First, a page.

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Minocycline and agranulocytosis

30 August 2021

Health professionals are advised that the Product Information (PI) for minocycline is in the process of being updated to include information about agranulocytosis, a rare but potentially life-threatening adverse event.

Minocycline is a tetracycline antibiotic that may be used to treat acne that is resistant to other antibiotics, as well as various other susceptible infections.

It is marketed in Australia under the tradename Minomycin and the generic brand Akamin.

Cases of agranulocytosis have been reported to the Therapeutic Goods Administration (TGA) following treatment with minocycline. As at 25 August 2021, the TGA had recorded reports of 4 cases for minocycline involving agranulocytosis. One case had a positive de-challenge while another was a fatal case reported as tetracycline-induced agranulocytosis. In the other 2 cases, minocycline-induced agranulocytosis could not be ruled out, as the cases were confounded by other medicines known to cause agranulocytosis.

Agranulocytosis is a serious condition that occurs when there is an extremely low number of granulocytes (a type of white blood cell) in the blood. Signs and symptoms of agranulocytosis include fever, chills, weakness, sore throat, sores in the mouth or throat, bleeding gums, bone pain, low blood pressure, fast heartbeat, and trouble breathing. People with this condition are at very high risk of serious infections due to their suppressed immune system.

Agranulocytosis is a rare but serious condition with a reported incidence ranging from 1 to 5 cases per million population per year. An association with medication use can be found in about 70% of cases.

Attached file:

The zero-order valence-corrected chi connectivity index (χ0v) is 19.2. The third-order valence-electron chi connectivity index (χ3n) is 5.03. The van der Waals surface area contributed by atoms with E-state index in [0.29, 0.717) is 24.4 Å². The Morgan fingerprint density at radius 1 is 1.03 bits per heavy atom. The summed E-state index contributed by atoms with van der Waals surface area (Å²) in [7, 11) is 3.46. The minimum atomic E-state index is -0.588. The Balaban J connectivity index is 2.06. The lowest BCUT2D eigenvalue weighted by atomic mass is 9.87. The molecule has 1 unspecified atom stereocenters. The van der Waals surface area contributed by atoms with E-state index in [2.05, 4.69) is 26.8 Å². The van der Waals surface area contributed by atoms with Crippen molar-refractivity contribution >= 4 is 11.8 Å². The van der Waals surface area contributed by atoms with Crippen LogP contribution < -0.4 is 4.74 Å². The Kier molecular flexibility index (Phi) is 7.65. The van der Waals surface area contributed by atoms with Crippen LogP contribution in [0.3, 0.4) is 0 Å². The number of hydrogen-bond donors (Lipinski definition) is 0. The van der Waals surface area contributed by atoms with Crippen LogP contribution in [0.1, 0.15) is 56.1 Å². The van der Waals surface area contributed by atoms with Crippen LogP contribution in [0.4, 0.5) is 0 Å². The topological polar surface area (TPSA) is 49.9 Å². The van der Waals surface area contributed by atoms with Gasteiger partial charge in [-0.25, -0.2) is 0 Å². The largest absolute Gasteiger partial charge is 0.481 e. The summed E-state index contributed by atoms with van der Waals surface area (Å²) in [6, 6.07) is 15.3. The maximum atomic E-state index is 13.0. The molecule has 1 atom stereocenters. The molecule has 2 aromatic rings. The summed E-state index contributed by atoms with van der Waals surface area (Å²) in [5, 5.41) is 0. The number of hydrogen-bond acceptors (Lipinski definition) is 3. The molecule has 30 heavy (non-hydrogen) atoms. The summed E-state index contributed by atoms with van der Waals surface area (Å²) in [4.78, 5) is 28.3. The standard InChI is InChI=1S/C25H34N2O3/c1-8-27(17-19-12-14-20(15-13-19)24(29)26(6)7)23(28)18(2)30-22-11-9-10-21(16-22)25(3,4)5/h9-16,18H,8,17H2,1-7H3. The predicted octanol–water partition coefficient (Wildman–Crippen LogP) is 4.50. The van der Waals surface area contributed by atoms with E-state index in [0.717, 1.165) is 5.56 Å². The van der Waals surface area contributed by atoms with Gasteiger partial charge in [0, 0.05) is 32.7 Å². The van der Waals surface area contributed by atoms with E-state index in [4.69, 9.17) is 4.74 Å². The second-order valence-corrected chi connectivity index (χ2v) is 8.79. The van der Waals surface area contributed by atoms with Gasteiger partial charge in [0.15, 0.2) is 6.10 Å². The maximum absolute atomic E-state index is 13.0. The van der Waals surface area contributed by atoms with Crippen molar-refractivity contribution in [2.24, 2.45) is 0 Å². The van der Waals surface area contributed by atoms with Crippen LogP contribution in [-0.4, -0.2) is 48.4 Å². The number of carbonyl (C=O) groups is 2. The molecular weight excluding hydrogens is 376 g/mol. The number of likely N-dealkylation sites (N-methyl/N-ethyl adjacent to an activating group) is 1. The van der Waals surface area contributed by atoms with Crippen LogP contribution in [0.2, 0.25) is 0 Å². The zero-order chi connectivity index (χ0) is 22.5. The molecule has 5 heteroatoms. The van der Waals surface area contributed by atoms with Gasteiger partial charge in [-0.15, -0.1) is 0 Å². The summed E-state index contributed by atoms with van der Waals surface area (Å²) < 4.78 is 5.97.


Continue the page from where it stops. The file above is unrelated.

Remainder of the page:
Information for prescribers

Prescribers should be aware of the potential risk of agranulocytosis associated with minocycline and the importance of early recognition and monitoring of full blood count and liver function tests during treatment.

Prior to treatment with minocycline, patients should be made aware of the risk, including signs and symptoms, and what to do in the event of suspected agranulocytosis.

What to report? You don't need to be certain, just suspicious!

The TGA encourages the reporting of all suspected adverse reactions to medicines, including vaccines, over-the-counter medicines, herbal, traditional or alternative remedies.

We particularly request reports of:

  • all suspected reactions to new medicines (look for the Black Triangle in PI and CMI documents - this symbol identifies medicines that are new or being used differently)
  • all suspected medicines interactions
  • suspected reactions causing death, admission to hospital or prolongation of hospitalisation, increased investigations or treatment, or birth defects.

Reports may be submitted:

For more information about reporting, visit or contact the TGA's Pharmacovigilance and Special Access Branch


Medicines Safety Update is aimed at health professionals. It is intended to provide practical information to health professionals on medicine safety, including emerging safety issues. The information in Medicines Safety Update is necessarily general and is not intended to be a substitute for a health professional's judgment in each case, taking into account the individual circumstances of their patients. Reasonable care has been taken to ensure that the information is accurate and complete at the time of publication. The Australian Government gives no warranty that the information in this document is accurate or complete, and shall not be liable for any loss whatsoever due to negligence or otherwise arising from the use of or reliance on this document.

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Medicines Safety Update is written by staff from the Pharmacovigilance and Special Access Branch.

Editor: Dr Catherine Brogan

Deputy Editor: Mr Michael Pittman

Contributor: Mr David Phuong and Ms Renae Mura